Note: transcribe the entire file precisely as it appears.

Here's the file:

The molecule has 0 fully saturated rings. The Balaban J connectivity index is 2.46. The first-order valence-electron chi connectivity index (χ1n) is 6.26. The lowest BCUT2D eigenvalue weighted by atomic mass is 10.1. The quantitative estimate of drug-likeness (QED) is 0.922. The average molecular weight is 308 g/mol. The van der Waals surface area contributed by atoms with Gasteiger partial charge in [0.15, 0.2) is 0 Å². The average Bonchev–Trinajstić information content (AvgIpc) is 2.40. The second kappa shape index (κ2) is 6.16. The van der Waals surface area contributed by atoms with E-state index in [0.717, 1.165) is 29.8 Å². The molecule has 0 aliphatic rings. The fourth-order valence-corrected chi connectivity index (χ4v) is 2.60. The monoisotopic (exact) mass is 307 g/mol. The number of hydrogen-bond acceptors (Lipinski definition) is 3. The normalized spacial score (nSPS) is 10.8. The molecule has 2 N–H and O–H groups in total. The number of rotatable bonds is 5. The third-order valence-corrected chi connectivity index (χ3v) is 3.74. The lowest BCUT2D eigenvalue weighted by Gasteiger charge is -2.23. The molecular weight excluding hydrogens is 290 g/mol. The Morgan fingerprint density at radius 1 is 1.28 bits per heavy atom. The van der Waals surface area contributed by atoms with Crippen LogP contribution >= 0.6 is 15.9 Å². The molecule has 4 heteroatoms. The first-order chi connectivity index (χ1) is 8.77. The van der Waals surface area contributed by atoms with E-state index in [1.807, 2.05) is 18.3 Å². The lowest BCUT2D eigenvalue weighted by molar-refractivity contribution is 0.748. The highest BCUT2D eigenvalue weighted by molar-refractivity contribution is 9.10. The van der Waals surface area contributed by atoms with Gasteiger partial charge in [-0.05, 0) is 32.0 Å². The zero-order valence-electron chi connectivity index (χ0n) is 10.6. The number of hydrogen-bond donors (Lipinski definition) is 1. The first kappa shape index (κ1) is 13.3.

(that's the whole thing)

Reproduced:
The molecule has 0 fully saturated rings. The Balaban J connectivity index is 2.46. The first-order valence-electron chi connectivity index (χ1n) is 6.26. The lowest BCUT2D eigenvalue weighted by atomic mass is 10.1. The quantitative estimate of drug-likeness (QED) is 0.922. The average molecular weight is 308 g/mol. The van der Waals surface area contributed by atoms with Gasteiger partial charge in [0.15, 0.2) is 0 Å². The average Bonchev–Trinajstić information content (AvgIpc) is 2.40. The second kappa shape index (κ2) is 6.16. The van der Waals surface area contributed by atoms with E-state index in [0.717, 1.165) is 29.8 Å². The molecule has 0 aliphatic rings. The fourth-order valence-corrected chi connectivity index (χ4v) is 2.60. The monoisotopic (exact) mass is 307 g/mol. The number of hydrogen-bond acceptors (Lipinski definition) is 3. The normalized spacial score (nSPS) is 10.8. The molecule has 2 N–H and O–H groups in total. The number of rotatable bonds is 5. The third-order valence-corrected chi connectivity index (χ3v) is 3.74. The lowest BCUT2D eigenvalue weighted by Gasteiger charge is -2.23. The molecular weight excluding hydrogens is 290 g/mol. The Morgan fingerprint density at radius 1 is 1.28 bits per heavy atom. The van der Waals surface area contributed by atoms with Crippen LogP contribution >= 0.6 is 15.9 Å². The molecule has 4 heteroatoms. The first-order chi connectivity index (χ1) is 8.77. The van der Waals surface area contributed by atoms with E-state index in [1.807, 2.05) is 18.3 Å². The lowest BCUT2D eigenvalue weighted by molar-refractivity contribution is 0.748. The highest BCUT2D eigenvalue weighted by molar-refractivity contribution is 9.10. The van der Waals surface area contributed by atoms with Gasteiger partial charge in [-0.05, 0) is 32.0 Å². The zero-order valence-electron chi connectivity index (χ0n) is 10.6. The number of hydrogen-bond donors (Lipinski definition) is 1. The first kappa shape index (κ1) is 13.3.